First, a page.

The United States military says its investigation into civilian deaths in Somalia in August concluded that only armed enemy combatants were killed in an incident that brought protesters into the streets and sparked global outrage on social media.
Yet that assessment contradicts reporting on U.S. Special Operations activity that says there is “strong evidence” that 10 civilians were killed and finds inconsistencies with the official account.
“After a thorough assessment of the Somali National Army-led operation near Bariire, Somalia, on Aug. 25, 2017 and the associated allegations of civilian casualties, U.S. Special Operations Command Africa (SOCAF) has concluded that the only casualties were those of armed enemy combatants,” the U.S. said in a statement released from Stuttgart on Wednesday. Officials also released a longer explanation of their role in Somalia.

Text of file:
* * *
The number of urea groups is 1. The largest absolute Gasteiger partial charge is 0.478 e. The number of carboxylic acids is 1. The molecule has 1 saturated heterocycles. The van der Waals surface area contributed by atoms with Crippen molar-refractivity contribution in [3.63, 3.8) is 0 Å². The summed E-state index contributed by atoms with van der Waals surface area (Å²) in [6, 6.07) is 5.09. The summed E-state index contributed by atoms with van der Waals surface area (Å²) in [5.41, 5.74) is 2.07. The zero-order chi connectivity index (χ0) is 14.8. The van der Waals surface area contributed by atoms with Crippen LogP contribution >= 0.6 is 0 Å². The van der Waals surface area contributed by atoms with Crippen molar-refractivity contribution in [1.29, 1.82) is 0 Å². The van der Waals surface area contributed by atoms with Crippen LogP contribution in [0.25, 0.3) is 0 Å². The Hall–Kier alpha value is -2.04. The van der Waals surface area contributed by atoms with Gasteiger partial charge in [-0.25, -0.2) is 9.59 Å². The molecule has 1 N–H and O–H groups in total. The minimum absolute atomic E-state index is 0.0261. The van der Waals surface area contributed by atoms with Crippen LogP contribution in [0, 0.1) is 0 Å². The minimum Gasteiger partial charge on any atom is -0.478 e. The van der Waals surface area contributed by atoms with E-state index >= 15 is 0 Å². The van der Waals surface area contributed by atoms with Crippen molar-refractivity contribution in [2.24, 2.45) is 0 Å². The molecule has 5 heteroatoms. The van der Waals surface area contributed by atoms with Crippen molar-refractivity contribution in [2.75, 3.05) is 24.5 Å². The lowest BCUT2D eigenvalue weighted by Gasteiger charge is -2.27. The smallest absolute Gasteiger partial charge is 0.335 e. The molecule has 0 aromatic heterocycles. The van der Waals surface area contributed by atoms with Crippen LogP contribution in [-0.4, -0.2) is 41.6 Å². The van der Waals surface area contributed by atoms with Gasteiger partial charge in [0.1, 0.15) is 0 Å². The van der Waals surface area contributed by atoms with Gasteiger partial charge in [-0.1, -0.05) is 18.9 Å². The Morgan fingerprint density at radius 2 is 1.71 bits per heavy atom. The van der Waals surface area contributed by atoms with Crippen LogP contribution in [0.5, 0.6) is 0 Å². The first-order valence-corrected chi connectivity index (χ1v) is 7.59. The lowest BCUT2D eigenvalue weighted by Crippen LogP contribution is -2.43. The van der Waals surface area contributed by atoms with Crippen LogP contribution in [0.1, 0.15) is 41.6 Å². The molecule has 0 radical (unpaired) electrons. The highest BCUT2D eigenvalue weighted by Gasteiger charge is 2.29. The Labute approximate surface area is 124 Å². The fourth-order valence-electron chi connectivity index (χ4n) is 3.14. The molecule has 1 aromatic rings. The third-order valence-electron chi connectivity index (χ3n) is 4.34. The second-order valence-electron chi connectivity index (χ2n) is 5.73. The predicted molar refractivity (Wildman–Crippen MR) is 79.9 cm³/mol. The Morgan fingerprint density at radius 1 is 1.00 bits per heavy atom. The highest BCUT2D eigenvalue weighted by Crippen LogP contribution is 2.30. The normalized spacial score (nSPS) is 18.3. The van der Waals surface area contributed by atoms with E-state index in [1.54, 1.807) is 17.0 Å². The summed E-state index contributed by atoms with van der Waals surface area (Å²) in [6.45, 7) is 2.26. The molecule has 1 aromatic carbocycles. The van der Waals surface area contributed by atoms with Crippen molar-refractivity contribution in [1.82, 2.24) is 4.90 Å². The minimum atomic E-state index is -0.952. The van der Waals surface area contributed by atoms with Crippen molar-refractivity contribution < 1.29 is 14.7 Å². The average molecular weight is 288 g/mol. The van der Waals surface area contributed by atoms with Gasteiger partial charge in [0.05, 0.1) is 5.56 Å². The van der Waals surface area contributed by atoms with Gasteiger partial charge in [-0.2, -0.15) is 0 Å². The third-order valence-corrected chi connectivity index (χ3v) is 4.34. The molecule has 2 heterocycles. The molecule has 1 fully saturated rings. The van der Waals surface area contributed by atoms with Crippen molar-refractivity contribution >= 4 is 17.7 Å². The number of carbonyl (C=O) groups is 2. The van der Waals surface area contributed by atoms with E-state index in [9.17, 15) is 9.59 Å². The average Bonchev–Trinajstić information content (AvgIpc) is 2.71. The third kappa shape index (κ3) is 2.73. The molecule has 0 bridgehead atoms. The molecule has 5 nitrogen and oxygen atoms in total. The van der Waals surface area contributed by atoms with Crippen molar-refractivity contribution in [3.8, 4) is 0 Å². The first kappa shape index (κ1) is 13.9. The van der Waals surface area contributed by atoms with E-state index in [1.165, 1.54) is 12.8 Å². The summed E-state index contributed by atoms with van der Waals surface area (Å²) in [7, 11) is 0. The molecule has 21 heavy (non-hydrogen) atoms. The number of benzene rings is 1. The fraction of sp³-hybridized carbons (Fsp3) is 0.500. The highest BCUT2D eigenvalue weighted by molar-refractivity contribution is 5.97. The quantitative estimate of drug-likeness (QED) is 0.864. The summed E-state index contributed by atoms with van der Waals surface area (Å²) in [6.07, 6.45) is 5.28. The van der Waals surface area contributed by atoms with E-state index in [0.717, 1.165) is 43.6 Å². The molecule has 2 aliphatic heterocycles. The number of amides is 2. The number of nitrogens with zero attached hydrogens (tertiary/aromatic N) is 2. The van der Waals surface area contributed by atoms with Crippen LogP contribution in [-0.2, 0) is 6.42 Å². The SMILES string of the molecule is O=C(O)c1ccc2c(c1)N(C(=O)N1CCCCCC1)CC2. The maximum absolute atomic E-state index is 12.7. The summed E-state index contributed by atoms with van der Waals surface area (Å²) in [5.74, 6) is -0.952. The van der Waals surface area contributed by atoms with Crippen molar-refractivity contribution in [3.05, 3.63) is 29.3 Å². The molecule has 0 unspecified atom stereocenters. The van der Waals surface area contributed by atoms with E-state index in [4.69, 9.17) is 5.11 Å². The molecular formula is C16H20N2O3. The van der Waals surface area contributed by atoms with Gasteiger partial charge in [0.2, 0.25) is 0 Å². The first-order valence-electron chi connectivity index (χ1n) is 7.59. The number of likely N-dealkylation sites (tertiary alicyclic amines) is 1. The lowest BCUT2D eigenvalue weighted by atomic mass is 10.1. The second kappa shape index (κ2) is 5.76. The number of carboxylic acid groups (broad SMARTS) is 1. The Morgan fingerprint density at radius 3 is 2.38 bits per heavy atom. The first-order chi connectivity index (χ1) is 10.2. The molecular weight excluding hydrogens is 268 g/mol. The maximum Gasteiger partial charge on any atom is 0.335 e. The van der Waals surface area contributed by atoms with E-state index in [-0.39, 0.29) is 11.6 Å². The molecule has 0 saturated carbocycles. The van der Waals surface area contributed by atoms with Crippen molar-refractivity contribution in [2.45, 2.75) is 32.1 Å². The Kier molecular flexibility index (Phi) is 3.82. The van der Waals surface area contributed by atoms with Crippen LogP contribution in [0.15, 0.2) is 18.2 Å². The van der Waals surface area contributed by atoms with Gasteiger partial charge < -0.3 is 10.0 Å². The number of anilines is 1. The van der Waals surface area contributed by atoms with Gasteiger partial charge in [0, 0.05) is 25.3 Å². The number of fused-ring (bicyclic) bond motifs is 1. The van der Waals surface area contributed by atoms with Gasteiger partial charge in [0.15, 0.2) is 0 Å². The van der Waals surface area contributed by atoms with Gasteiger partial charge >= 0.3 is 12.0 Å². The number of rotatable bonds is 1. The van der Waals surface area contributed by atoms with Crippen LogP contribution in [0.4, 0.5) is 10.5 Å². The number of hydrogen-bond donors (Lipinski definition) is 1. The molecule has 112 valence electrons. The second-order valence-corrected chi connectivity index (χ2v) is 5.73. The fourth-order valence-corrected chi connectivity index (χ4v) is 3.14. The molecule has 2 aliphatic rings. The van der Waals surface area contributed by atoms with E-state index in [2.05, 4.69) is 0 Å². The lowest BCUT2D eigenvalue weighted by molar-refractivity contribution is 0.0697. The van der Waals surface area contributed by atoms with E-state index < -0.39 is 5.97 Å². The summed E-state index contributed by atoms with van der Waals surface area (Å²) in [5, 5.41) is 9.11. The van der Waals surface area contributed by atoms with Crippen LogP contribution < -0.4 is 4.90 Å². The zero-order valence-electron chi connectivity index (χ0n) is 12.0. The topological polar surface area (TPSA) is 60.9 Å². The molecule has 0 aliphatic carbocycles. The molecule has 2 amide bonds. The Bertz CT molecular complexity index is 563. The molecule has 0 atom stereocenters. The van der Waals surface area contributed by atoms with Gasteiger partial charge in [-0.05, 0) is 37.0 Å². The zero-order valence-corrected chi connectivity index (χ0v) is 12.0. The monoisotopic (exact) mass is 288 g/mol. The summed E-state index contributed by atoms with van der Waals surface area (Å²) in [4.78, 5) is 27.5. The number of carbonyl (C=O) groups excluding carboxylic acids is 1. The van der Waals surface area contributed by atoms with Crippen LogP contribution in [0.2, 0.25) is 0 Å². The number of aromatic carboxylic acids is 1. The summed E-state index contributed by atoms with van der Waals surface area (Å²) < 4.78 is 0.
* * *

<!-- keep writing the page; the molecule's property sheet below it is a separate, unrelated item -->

“Before conducting operations with partner forces, SOCAF conducts detailed planning and coordination to reduce the likelihood of civilian casualties and to ensure compliance with the Law of Armed Conflict,” the statement adds. “U.S. Africa Command and the Department of Defense take allegations of civilian casualties very seriously.”
The U.S. previously confirmed that the Somali National Army was conducting an operation supported by U.S. forces in the area when the incident occurred. Independent reporting by Christina Goldbaum in Mogadishu, however, details information collected in interviews with three eyewitness survivors and dozens of Somali officials including military and intelligence staff.
All the physical evidence points to a U.S.-led operation, including shell casings from American weapons, she said, as do conflicting reports from sources who say American diplomats pressured Somalia to suppress the findings of their own investigation.
To see Goldbaum’s complete report, check this link.
Image: U.S. Air National Guard/Tech Sgt. Joe Harwood